Universities Obliged to Reimburse Students for Lost Teaching Time During Lockdown
United Kingdom Europe COVID-19 Europe by Erudera News Mar 04, 2021
A university has been required to repay a student £5,000 for the reduced teaching during the first lockdown in England, the Office of the Independent Adjudicator (OIA), an independent body that reviews student complaints about higher education institutions in England and Wales under the Higher Education Act 2004, has noted.
According to Erudera.com, OIA has released several students’ complaints about COVID-19 affecting their studies. The latter have complained about accommodation, lack of courses’ practical side as well as the interrupted learning.
During 2020, OIA received a total of 2,604 complaints, out of which 500 were about the impact of the COVID-19 pandemic.
One of the students addressing complaints was an international medical student who paid £38,000 course fees at an undisclosed university. The latter received £5,000 after the university canceled all clinical placements due to the pandemic, leaving the student without completing a practical experience.
Similarly, a healthcare student was also granted £1,500 for the “inconvenience and significant disappointment” that the student faced due to lab-based research project cancellation, which was part of their Master’s studies.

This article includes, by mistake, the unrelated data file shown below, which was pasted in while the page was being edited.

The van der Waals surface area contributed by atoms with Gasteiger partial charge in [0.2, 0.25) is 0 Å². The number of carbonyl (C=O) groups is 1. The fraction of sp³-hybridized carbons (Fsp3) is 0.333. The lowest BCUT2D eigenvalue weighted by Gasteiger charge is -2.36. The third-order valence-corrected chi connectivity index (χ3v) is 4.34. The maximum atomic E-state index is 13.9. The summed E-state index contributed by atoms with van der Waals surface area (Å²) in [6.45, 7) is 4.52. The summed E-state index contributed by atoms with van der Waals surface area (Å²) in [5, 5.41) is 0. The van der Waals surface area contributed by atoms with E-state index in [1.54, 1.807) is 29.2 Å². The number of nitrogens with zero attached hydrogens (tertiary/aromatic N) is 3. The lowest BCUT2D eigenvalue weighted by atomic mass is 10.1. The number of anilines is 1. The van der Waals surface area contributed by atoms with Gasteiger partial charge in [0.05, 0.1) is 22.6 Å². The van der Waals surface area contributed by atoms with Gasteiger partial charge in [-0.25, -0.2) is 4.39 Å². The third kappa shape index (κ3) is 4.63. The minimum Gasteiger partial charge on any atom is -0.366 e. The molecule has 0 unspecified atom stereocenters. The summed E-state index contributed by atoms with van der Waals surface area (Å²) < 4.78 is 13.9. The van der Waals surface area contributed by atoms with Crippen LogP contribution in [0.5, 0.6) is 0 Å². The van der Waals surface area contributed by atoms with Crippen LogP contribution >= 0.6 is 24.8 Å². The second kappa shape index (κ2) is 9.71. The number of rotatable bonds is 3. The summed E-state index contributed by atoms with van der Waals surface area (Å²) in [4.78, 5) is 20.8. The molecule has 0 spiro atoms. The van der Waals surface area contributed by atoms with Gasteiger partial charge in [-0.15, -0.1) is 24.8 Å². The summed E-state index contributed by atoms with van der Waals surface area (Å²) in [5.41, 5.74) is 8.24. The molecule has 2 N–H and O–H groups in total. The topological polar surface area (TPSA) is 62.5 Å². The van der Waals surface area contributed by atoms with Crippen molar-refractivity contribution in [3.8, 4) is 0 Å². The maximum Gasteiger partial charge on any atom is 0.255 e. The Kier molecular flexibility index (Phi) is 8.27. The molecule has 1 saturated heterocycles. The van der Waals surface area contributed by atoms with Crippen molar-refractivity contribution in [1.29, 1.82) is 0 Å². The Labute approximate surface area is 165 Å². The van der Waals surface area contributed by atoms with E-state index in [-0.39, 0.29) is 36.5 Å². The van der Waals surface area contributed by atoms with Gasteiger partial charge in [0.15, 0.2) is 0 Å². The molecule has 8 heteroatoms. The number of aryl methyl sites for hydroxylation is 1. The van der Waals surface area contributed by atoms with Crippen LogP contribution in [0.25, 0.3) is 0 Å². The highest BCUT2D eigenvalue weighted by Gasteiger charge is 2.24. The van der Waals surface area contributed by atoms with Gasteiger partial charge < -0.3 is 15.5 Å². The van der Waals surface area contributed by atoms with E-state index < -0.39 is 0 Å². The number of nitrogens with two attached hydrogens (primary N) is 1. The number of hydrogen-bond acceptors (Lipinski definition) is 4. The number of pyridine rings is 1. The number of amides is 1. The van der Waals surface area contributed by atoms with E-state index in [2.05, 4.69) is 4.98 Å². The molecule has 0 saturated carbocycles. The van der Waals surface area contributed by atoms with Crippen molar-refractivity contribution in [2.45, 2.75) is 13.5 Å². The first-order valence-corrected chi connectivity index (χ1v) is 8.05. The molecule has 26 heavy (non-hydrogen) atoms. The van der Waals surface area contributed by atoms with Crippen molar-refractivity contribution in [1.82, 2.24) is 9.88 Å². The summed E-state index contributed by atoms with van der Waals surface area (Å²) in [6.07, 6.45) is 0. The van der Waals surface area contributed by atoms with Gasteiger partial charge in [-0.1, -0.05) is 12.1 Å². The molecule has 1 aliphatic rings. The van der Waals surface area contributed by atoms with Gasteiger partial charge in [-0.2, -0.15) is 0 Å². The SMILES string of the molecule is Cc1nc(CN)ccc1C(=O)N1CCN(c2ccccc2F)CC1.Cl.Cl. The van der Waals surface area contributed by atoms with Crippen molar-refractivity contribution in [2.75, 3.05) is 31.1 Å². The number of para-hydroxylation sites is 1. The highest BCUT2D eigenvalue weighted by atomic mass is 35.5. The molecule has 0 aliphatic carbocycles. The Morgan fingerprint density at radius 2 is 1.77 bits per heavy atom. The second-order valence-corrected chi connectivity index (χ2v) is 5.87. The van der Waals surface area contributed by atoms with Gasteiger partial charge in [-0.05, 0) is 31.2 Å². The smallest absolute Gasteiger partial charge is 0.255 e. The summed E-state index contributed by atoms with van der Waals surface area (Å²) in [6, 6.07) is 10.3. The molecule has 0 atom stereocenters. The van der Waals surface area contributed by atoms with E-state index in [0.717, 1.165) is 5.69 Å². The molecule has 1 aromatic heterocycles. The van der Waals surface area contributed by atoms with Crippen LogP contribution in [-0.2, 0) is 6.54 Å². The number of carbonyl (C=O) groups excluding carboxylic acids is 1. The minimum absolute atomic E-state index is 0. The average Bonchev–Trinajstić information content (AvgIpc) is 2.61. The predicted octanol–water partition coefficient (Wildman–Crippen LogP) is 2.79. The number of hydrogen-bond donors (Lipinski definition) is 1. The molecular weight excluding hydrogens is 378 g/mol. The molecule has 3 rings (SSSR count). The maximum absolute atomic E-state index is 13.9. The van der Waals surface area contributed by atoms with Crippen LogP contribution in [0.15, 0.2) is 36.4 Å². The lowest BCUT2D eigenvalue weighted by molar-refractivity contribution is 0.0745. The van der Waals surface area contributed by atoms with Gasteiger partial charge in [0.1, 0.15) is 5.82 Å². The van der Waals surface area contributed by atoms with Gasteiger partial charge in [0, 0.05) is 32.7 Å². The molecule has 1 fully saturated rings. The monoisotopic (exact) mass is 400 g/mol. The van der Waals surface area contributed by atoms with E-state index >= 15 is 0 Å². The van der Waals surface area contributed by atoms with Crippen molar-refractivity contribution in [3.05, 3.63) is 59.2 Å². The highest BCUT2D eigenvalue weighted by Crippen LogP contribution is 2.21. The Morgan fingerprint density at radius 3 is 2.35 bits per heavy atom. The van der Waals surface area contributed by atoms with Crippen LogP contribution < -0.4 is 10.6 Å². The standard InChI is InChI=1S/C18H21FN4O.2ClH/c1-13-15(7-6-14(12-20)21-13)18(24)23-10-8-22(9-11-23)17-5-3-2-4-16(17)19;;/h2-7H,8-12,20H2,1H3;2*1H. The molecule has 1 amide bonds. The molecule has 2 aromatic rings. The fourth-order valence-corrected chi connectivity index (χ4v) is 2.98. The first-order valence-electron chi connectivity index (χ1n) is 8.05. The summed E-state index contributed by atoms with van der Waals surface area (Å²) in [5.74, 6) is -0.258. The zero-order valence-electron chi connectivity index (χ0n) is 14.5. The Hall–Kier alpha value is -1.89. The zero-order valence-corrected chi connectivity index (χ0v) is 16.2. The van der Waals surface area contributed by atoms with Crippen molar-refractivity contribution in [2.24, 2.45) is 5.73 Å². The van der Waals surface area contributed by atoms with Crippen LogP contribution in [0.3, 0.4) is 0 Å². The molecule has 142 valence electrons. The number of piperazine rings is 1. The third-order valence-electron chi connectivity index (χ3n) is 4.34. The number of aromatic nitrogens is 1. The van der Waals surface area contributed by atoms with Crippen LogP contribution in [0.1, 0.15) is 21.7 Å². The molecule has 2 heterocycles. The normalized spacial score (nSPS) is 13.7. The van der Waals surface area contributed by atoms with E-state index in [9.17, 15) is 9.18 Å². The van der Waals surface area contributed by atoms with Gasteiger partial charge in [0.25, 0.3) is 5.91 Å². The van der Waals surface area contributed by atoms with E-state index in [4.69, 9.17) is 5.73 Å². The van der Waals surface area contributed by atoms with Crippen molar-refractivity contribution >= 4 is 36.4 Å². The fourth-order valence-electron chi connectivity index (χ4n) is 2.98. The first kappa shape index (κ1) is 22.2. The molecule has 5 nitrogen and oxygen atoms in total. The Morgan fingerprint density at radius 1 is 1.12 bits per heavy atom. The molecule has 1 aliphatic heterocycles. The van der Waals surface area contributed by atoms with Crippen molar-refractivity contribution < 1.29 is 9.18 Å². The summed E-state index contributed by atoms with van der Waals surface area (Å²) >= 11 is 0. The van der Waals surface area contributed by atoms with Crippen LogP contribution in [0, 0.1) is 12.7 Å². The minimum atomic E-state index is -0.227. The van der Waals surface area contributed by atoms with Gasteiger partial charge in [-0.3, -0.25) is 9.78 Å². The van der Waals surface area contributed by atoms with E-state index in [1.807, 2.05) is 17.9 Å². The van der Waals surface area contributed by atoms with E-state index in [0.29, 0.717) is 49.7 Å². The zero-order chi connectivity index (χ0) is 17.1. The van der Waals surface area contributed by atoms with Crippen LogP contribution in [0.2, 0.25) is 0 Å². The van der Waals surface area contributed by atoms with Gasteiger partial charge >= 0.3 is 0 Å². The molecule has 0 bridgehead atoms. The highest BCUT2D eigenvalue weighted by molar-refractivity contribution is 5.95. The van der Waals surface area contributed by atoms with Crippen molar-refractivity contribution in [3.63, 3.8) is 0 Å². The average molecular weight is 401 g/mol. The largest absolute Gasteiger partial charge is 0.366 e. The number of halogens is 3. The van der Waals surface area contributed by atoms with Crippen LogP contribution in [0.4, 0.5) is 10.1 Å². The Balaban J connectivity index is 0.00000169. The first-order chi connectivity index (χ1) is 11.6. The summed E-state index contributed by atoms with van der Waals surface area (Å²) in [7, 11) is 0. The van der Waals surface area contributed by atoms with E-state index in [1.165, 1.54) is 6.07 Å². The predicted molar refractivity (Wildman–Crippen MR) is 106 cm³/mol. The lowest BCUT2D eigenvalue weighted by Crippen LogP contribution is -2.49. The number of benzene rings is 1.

According to the student, omitting the practical techniques required in the labor market will bring a disadvantage when applying for jobs.
£200 was given to a student after the latter failed to attend 14 hours of learning time due to industrial action, which happened between November and December 2019, along with the disruption triggered by the pandemic.
However, not every complaint has been taken into consideration by the adjudicator.
One student was not eligible to receive the compensation after paying university accommodation fees in three installments before the first lockdown was announced.
The student required a refund for the fees paid in March 2020 after the institution said they must consider returning back home.
Whereas, the same student’s university said they did not ask the latter to pay the third installment in April but also did not refund the amounts that students paid during the six-week period before that.
A spokeswoman for the Universities UK said that students should tell their universities if they have a complaint, claiming that the universities are developing plans to support students once they return to campuses.
On the other hand, England’s Universities Minister Michelle Donelan in February notified about an additional amount of £50m for student hardship funds, on top of £20m decided as a response to the challenges students have been facing during the pandemic.
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